Writing About: Why 'The White Princess' Deserved Emmy Nominations + Burning Qs

Promotional Portraits of Henry VII (Jacob Collins-Levy), Lizzie (Jodie Comer) and The Boy (Patrick Gibson) for The White Princess
Even though “The White Princess” went off the air in early June, there has been a lot of follow-up coverage to delve into. While fans await official word on whether or not Starz will green-light a follow-up to Season 1, these three features may help you endure the wait.

Whether it was making the case for "The White Princess" to be nominated for its share of 2017 Emmys, or wading through the burning questions posed by the series' Twitter account, "The White Princess" has provided a wealth of inspiration. This is what I have been writing about “The White Princess” on the Inquisitr. The links to read are in blue.

Writing about “The White Princess” and the Emmys

With the mounting anticipation for the 2017 Primetime Emmy awards, the argument had to be made for why “The White Princess” deserved to be among the series honored by the annual fete. The case for why “The White Princess” earned Emmy recognition is laid out.

Find out which cast members and other "White Princess" contributors were singled out for attention on the Inquisitr. In light of the nominations being announced and the series being snubbed, the article now works as a highlight reel for the reasons why "The White Princess" should not have been ignored. Its snub was one of the more upsetting omissions, this year. Stay tuned, Eclectic Pop's full list of Emmy snubs will be published soon.

Key Art for The White Princess on Starz featuring the main characters
[Image by Starz]
How a series of its caliber could be overlooked is surprising, especially when you consider that its predecessor, "The White Queen," was acknowledged with 4 Emmy nods, including Outstanding Miniseries. Why one was recognized and not the other is anyone's guess. When it came to quality, "The White Princess" maintained the standard set by the "Queen."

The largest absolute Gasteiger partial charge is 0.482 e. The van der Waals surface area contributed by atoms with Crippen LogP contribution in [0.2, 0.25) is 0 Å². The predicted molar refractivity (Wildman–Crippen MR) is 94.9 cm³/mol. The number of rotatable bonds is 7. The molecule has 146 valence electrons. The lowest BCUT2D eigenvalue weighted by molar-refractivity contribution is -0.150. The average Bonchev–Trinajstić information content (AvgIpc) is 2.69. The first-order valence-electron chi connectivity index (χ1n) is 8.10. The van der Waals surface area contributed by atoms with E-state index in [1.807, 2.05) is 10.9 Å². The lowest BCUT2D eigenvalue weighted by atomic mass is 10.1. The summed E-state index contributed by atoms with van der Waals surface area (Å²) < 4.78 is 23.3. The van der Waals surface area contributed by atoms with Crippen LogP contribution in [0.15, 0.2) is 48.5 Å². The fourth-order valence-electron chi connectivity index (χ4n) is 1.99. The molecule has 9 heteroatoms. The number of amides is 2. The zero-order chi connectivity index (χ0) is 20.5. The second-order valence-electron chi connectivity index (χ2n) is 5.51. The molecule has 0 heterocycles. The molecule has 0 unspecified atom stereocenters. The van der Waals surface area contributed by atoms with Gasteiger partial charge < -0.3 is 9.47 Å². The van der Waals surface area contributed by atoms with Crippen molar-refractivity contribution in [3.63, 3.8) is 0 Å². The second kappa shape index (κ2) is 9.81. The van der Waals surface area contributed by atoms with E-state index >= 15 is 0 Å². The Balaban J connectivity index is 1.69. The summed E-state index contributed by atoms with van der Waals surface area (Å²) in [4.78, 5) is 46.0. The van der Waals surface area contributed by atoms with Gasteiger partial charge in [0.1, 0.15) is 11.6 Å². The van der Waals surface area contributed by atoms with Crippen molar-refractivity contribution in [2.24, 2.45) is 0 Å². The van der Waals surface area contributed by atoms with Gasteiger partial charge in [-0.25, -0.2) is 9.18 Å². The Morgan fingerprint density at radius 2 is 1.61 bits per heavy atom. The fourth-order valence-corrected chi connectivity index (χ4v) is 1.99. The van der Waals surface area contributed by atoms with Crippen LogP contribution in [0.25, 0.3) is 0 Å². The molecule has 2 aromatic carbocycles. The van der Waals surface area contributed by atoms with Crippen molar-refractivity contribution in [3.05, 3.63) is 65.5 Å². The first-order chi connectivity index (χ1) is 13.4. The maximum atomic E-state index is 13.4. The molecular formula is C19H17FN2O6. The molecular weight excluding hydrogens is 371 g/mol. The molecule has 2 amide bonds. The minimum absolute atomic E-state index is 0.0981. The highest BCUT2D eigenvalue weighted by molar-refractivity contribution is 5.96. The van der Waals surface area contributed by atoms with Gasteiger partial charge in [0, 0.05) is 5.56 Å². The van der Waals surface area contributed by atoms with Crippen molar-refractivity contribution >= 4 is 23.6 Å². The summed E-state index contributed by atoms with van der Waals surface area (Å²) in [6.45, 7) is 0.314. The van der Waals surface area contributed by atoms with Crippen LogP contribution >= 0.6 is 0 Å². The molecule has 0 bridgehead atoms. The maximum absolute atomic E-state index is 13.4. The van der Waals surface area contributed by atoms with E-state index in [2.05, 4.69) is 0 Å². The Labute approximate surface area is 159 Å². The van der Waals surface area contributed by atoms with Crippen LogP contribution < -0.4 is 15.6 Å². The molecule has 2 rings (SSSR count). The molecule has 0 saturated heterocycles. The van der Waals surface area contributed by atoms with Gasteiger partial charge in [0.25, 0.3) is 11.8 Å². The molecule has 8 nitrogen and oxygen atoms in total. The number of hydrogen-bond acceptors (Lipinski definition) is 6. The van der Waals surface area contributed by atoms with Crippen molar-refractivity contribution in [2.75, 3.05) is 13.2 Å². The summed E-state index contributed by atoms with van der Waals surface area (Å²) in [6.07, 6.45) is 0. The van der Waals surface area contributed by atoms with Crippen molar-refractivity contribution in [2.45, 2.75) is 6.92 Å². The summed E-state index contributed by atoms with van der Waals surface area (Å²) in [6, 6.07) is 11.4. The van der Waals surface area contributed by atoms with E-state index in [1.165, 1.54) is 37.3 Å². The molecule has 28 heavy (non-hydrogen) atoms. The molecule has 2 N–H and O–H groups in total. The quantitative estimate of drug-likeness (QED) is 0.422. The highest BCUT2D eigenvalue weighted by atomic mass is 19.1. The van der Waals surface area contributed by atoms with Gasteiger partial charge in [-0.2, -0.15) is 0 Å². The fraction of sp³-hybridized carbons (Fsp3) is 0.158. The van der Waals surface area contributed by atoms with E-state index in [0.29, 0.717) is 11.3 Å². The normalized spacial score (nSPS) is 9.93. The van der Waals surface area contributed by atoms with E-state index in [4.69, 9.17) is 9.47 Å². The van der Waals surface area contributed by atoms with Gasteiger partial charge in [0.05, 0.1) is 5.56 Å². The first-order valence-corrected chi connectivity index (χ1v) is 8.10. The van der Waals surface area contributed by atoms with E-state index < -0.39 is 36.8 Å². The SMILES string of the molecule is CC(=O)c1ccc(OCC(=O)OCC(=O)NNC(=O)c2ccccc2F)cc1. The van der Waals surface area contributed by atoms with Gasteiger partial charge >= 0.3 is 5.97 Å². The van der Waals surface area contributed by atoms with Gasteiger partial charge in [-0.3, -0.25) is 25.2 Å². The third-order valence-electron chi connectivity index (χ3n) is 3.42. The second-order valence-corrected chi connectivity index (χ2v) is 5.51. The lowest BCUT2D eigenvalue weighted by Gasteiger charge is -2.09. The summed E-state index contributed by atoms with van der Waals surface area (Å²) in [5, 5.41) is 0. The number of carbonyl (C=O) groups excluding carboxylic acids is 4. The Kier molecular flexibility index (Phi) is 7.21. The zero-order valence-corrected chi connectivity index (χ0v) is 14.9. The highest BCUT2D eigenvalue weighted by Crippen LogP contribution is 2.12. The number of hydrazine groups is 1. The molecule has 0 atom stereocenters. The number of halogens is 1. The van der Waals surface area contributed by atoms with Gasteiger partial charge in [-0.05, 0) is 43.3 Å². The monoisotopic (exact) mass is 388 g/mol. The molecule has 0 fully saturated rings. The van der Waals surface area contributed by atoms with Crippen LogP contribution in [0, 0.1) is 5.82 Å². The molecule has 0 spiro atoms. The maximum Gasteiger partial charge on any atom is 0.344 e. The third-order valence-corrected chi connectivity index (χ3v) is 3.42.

Writing about burning questions from “The White Princess”

While news on a possible follow-up to “The White Princess” has been quiet, the series’ Twitter account had recently remained active by asking fans some thought-provoking questions about the final episodes. Those questions included ones that have particularly haunted this viewer.

For instance, would Lizzie's sons have really been in danger if their uncle had become king? Did Richard mean it when he vowed to protect his sister and his nephews if he came to power? My take is on the Inquisitr.

The questions were asked and answered in the same order, they were shared on Twitter. Part 1 focused on the personal impact Lizzie’s choices would have on her. While Part 2 addressed the Tudor vs. York rivalry and whether that bloody end-game was entirely necessary.

The women of The White Princess (Starz)
[Image by Starz]
Examining these questions paved the way to explore difficult questions posed by the series, through a more organized viewpoint. In doing so, a lot of dilemmas became clearer, while others only became blurrier. Hence, why it was hard to provide many definitive answers to the questions.

There was one interesting thing that sprung up whilst penning these features. Upon closer examination, it became abundantly evident that Lizzie and her cousin Maggie were mirror images of each other. In the end, neither woman "won" and despite taking opposing sides, both endured the same loss (their brother) and gain (a loving husband).

Among the many lessons "The White Princess" effectively demonstrates, it is that when it came to the War of the Roses, "winners" were hard to come by.

If you are interested in reading more of my features on the Inquisitr, click here to browse my author profile. Links to every article mentioned above is available below. As always, thanks for reading.

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[Featured Image by Starz]

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